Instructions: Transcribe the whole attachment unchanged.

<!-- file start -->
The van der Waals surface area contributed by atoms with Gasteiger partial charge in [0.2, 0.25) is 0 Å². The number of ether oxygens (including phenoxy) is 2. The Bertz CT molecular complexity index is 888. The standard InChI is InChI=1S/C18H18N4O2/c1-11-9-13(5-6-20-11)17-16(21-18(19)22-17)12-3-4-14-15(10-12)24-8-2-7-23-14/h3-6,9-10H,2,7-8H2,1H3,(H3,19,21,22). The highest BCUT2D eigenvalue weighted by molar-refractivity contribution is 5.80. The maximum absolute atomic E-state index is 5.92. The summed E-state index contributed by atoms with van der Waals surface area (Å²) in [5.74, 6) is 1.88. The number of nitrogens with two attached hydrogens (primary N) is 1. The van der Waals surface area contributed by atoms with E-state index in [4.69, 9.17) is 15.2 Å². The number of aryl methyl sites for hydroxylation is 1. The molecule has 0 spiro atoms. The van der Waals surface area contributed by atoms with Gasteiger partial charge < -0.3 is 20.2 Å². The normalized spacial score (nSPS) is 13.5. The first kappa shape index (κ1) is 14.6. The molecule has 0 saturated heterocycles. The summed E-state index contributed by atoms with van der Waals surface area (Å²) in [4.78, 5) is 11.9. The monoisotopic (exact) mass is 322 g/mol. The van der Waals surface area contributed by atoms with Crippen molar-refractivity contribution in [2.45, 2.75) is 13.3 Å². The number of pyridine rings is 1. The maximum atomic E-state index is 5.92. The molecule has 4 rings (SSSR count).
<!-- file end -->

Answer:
The van der Waals surface area contributed by atoms with Gasteiger partial charge in [0.2, 0.25) is 0 Å². The number of ether oxygens (including phenoxy) is 2. The Bertz CT molecular complexity index is 888. The standard InChI is InChI=1S/C18H18N4O2/c1-11-9-13(5-6-20-11)17-16(21-18(19)22-17)12-3-4-14-15(10-12)24-8-2-7-23-14/h3-6,9-10H,2,7-8H2,1H3,(H3,19,21,22). The highest BCUT2D eigenvalue weighted by molar-refractivity contribution is 5.80. The maximum absolute atomic E-state index is 5.92. The summed E-state index contributed by atoms with van der Waals surface area (Å²) in [5.74, 6) is 1.88. The number of nitrogens with two attached hydrogens (primary N) is 1. The van der Waals surface area contributed by atoms with E-state index in [4.69, 9.17) is 15.2 Å². The number of aryl methyl sites for hydroxylation is 1. The molecule has 0 spiro atoms. The van der Waals surface area contributed by atoms with Gasteiger partial charge < -0.3 is 20.2 Å². The normalized spacial score (nSPS) is 13.5. The first kappa shape index (κ1) is 14.6. The molecule has 0 saturated heterocycles. The summed E-state index contributed by atoms with van der Waals surface area (Å²) in [4.78, 5) is 11.9. The monoisotopic (exact) mass is 322 g/mol. The van der Waals surface area contributed by atoms with Crippen molar-refractivity contribution in [2.45, 2.75) is 13.3 Å². The number of pyridine rings is 1. The maximum atomic E-state index is 5.92. The molecule has 4 rings (SSSR count).